One of the key trade execution tools that you’ll have available to you when you trade stocks is the limit order. It’s also one of the most versatile, and you can use it to maximize profits as well as minimize losses.
A stock limit order can be used to open a position, increasing your exposure to the market, or cut or close a position, decreasing your exposure to the market. It can be placed at any time, and will help your trading to remain disciplined and on target to be profitable.
Many traders have a price target to which they believe the stock will rise when they buy stock to open a long position, and place a sell limit order at or near this target. Often, this limit order is placed at the time the long position is opened. This means that they will sell the stock when it reaches the price of their sell limit, and bank the profit. They don’t even need to be sitting in front of their computer to do so.
Let’s assume that you bought 1,000 shares of ABC stock at $50, and expect the shares to trade up to a price of $52. At $52, you’d make a nice profit of $2,000. By placing a limit to sell 1000 shares at $52, your stock will be sold at $52 or better when the price moves up and through that level.
The risk you take with a sell limit is that the stock price keeps on moving better. If you’ve sold at $52, you won’t profit should the share price move up to $53. But then again, no one ever went bust taking a profit.
But what if the stock price falls? You’ve bought stock expecting it to go better, but something happens that causes the shares to reverse. Perhaps bad economic figures are released, and the whole market is falling away, or maybe ABC announces its own bad quarterly results. Well, in this instance you might rush to place a sell order to cut your losses as soon as possible. But if the market is moving fast, you might miss the price. Losses can rack up quickly when this happens. Using a stop limit will ensure your stock is sold and reduce potential losses.
Here’s how it works:
In the above example, where you’ve bought 1,000 shares of ABC at $50, the company announces earnings well below estimates. The market in ABC stock immediately sells off, and the stock falls 10% to $45. You’ve lost $5,000. If you had placed a sell stop limit order at $49, then your stock would have been sold at $49, reducing the loss to $1,000.
So, as protection against an unexpected fall in the share price, when you initiate your long position you might also place a sell stop limit at a price below the market price. This will limit your losses should the market turn sour.
You could, of course, place a simultaneous sell limit and sell stop limit when opening that initial position. This will ensure you put that profit in your pocket should the stock move up, and keep your losses to a minimum if the stock moves down.
But what if the stock becomes very volatile, and moves first one way and then the other? You might find yourself short of stock at the wrong price, having executed both limits. To stop this from happening, you set the limits to cancel automatically if the other limit order has been executed.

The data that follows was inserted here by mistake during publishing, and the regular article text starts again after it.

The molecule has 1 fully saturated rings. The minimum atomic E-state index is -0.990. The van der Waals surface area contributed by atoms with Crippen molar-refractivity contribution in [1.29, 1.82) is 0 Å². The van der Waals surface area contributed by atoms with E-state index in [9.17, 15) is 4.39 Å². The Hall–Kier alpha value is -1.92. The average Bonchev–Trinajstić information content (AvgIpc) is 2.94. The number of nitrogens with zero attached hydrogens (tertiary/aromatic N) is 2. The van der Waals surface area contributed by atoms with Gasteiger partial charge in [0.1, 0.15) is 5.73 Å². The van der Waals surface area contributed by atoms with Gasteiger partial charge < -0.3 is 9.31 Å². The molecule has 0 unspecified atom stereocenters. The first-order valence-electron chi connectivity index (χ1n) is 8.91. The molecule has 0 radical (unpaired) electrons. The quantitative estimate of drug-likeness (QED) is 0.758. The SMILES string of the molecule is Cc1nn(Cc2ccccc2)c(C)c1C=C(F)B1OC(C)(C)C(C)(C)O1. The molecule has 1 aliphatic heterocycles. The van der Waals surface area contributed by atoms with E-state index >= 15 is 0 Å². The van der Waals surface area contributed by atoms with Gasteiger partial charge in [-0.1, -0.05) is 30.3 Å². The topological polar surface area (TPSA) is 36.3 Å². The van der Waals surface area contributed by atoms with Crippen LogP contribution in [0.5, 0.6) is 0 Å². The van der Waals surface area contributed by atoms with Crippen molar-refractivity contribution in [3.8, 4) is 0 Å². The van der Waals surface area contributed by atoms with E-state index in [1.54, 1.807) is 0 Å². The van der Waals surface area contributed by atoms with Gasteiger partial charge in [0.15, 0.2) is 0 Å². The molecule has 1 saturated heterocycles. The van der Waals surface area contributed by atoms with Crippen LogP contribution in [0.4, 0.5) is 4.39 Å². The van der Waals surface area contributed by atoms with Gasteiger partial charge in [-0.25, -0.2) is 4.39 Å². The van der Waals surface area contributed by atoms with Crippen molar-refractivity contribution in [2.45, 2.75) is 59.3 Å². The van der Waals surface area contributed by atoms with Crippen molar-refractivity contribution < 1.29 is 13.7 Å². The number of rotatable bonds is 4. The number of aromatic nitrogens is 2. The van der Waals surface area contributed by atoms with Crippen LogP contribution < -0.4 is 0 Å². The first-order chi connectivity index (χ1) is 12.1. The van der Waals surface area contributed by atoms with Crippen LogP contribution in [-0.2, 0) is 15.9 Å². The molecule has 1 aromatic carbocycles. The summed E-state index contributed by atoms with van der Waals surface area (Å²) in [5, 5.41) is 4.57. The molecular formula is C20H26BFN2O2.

Limit orders are also great for trading stocks that are range bound, and range traders use them all the time.
Let’s say that you’ve been watching ABC for some while now, and every time they get down to $50 the trend reverses and they move back up. A similar thing happens when they get to $52: sellers seem to appear and they start to ease back toward $50. The stock appears to be stuck in a rut, and is range bound.
By placing a buy limit at or just above $50, you’ll buy stock at the bottom of this trading pattern, and by placing a sell limit at or just below $52 you’ll sell stock at the top of the trading pattern. This takes away the need for continual concentration, and allows you to increase your trading volumes, perhaps also trading in more stocks than if you were manually inputting orders each time you execute a buy or a sell.
If your trading system allows you to, you could set it so that your buy and sell limit orders are automatically refreshed should the opposite limit order be executed. But be warned: ranges get broken, so you would be wise to consider placing a sell stop limit (to cover your long position on an unexpected fall through your buying price) and a buy stop limit(to cover your short position on an unexpected rise through your selling price) to protect yourself from losses caused by wild price movements.
Whatever method of trading you employ, whether it be range trading, position trading, gap trading, swing trading or market making, you’ll find limit orders to be one of your best friends. They allow your trading system to concentrate for you, and help you to be disciplined in your trading decisions. In turn this means that you become more relaxed, make better trading choices and this increases confidence. And a confident trader makes more money.
Try using limit orders on your trade simulator, practicing with the different types and integrating them into your trading strategies. Learn to manage them throughout the day, reviewing them at the close of business and updating when necessary. When you become an expert with limit orders, you’ll see your profits really take off.